Homemade Porch Railings
Installing porch railings can enhance the curb appeal of certain homes. Railings should always blend well with the home's design and not stand out too much. Porch railings can be installed for visual appeal and practical reasons. For instance, a high porch with railings along the front and sides is safer than one with no railings. Railings can also create a secure enclosure for children to play more safely on the porch.
Shape and Style Guidelines
Porch railings featuring round posts and balusters work best with specific types of architecture. Some homes, conversely, look better with square posts and balusters. Review home design books to see what experts have chosen for your type of house. Houses built in the 1940s or earlier typically look best with round porch posts and round balusters running along the length and width of the porch. Houses built after the 1950s, featuring ranch-style shapes or colonial reproduction designs, usually look best with square posts and railings.
Home Workshop Materials
If you have basic carpentry skills, you can cut your own porch railings from wood. Salt-treated lumber works best on porch railings. Use a professional plan to design and cut the lumber. If you have the skills to create special columns or posts for your home, you can still buy part of the railings versus making them. For example, you can install store-bought railings and make special columns for your front porch in your home carpentry shop.
Your budget will affect the railings you can install, but never buy inexpensive railing components that will cheapen the look of your house. For example, aluminum posts may look fine on the porch of a small cottage; however, purchase all-wood products or high-end vinyl materials if your home is upscale. You want durable materials that will not dent over the years to maintain your home's value.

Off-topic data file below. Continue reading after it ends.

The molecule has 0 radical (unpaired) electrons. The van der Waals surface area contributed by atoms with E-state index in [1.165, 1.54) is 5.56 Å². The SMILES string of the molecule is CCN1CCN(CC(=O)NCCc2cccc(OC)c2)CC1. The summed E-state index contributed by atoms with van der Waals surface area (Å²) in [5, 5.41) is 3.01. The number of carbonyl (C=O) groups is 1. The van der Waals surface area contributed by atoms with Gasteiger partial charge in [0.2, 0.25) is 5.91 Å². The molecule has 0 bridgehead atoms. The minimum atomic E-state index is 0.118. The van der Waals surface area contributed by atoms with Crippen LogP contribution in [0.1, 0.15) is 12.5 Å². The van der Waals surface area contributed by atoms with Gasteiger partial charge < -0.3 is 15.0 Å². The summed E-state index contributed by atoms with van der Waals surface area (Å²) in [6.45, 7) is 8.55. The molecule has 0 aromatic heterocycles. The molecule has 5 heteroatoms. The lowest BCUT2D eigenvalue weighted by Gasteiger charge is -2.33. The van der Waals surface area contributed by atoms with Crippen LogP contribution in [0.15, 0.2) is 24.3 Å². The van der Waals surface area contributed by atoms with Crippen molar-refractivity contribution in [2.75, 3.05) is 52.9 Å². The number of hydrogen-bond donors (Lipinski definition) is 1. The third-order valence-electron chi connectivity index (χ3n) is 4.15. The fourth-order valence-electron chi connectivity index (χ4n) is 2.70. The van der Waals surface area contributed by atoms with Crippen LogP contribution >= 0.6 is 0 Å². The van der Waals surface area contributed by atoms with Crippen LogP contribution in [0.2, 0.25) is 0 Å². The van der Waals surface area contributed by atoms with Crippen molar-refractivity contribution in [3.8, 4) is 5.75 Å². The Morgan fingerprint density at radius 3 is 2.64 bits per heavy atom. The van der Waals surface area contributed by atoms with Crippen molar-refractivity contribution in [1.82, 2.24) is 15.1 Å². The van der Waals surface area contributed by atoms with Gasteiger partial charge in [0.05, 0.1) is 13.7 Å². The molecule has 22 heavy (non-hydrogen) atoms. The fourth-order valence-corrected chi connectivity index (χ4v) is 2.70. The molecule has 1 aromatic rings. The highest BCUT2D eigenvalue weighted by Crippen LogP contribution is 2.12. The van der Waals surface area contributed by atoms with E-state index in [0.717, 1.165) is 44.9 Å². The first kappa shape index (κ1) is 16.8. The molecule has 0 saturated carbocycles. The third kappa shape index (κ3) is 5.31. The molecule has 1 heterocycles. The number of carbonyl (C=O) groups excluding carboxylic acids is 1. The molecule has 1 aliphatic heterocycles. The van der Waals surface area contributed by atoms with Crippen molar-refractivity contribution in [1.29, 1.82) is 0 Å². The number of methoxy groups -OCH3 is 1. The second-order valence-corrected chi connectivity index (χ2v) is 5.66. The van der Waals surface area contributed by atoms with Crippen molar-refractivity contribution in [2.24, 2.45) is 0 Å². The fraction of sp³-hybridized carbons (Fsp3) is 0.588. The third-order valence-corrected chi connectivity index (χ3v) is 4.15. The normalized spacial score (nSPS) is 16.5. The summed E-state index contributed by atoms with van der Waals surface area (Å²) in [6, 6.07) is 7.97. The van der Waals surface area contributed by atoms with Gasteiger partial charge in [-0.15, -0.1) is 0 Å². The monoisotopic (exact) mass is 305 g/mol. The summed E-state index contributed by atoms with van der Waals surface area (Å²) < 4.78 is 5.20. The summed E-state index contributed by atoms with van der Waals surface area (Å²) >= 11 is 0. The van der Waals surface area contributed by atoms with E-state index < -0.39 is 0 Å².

Creative Timber Railings
If your house is located in a mountain region, homemade railings can consist of beautiful timber posts with or without the bark intact. Design your railings according to the architectural statement your home makes. For example, if you're building a two-story chalet with natural stone and a large chimney, you might use 12-foot posts of hickory or cedar cut from your own land to support a porch roof. On the other hand, if your home is a 1,200 square foot, one-story cabin, you might construct porch railings using split rail fencing material bought from a local home improvement store.
Porch railings can consist of artistic sections where balusters typically are placed to hold the top hand rail and bottom foot rail together. You can cut designs from exterior-grade plywood that include Bavarian or Victorian scroll work, for example. Think of unique railings on an English Tudor "gingerbread" house or fisherman's cottage. Baluster sections approximately 15 inches wide can be designed on plywood using tracing paper. You can fit one of these baluster sections along a railing every 2 or 3 feet. Make sure the design fits well with your neighborhood, however.